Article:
Now that the Maryland General Assembly has dispensed with the business of 2017 — overriding two of Gov. Larry Hogan’s (R) vetoes last week — lawmakers will turn to their busy and uncertain election-year agenda.
Every session, the legislature’s presiding officers and committee chairmen set much of the agenda and are the most important people in the General Assembly; this year is no different. But all 188 members have plenty at stake.
Here are 10 legislators to watch:
Del. Ariana B. Kelly (D-Montgomery)
With the #MeToo movement in full swing, with the General Assembly launching another round of conversations about policing sexual harassment on the State House campus, Kelly, the president of the Women Legislators of Maryland, will play a major role.
She has already spoken forthrightly about the daily challenges that women face in the Boys Club environment of the legislative session, and will help women legislators keep the pressure on their leaders.
If perpetrators’ names start being aired in public — which many people believe is possible — the conversation will take on a whole new dimension, and Kelly will be ready.
Sen. Richard S. Madaleno (D-Montgomery)
This is his time to shine. Madaleno has always been a key player on fiscal matters and has become Hogan’s top critic in the legislature over the past three years.
Now that he’s running for governor the session is his stage — and his chance to catch up with the Democratic frontrunners. He has an 11-item priority list for the session that’s worthy of a gubernatorial contender, including everything from the minimum wage to freezing Baltimore city schools to emissions from chicken plants on the Eastern Shore.
He’ll be at the center of several high-profile legislative debates — and will have the state’s political press corps watching his every move for the next three months.
House Speaker Michael E. Busch (D-Anne Arundel)
Not only will Busch be a central player for all the obvious reasons that make the presiding officers so important every session, but his health scare last year means people will inevitably be watching to see how he’s feeling this year.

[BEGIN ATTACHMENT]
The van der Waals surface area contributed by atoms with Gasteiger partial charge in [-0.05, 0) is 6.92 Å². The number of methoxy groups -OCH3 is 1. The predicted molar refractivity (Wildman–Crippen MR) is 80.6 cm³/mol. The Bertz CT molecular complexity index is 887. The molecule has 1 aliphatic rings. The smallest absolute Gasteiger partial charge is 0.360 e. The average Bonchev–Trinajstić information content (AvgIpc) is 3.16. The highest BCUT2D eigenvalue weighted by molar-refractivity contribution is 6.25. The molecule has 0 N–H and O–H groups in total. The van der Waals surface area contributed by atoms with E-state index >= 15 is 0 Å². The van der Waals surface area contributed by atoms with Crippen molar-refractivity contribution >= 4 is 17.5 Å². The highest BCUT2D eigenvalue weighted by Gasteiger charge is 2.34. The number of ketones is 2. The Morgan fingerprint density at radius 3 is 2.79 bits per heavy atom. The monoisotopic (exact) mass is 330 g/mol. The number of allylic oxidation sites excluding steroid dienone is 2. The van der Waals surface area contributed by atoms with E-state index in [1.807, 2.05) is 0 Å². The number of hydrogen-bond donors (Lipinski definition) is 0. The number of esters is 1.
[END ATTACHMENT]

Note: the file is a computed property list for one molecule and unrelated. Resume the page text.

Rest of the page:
Busch turned 71 earlier this month; any sign of illness or weakness will spark a new round of speculation about his political plans and ability to serve beyond this term.
Busch has filed for reelection and has a fat political war chest, but that’s not enough to stop the rumors and jockeying.
Del. Cheryl D. Glenn (D-Baltimore City)
As the legislature searches for ways to increase the number of minority license-holders of medical cannabis dispensaries, the Legislative Black Caucus will be at the center of the debate.
Glenn, the caucus leader, isn’t flashy or an attention-seeker, but she has proven to be steely and focused.
She’ll be part of the push to revive the State Center project in Baltimore and other important conversations as well, including debates over criminal justice reform.
Del. Mary Beth Carozza (R-Lower Shore)
She has the best chance of any Republican delegate to oust a sitting Democratic state senator this year, James N. Mathias.
How does she work to expose Mathias’ weaknesses in a conservative district? Will she make a play to try to undo the legislation authorizing wind turbines off the coast of Ocean City?
Hogan is determined to help her.
What will Republicans do to remind voters that Mathias, much as they might like him, is a reliable Democratic vote?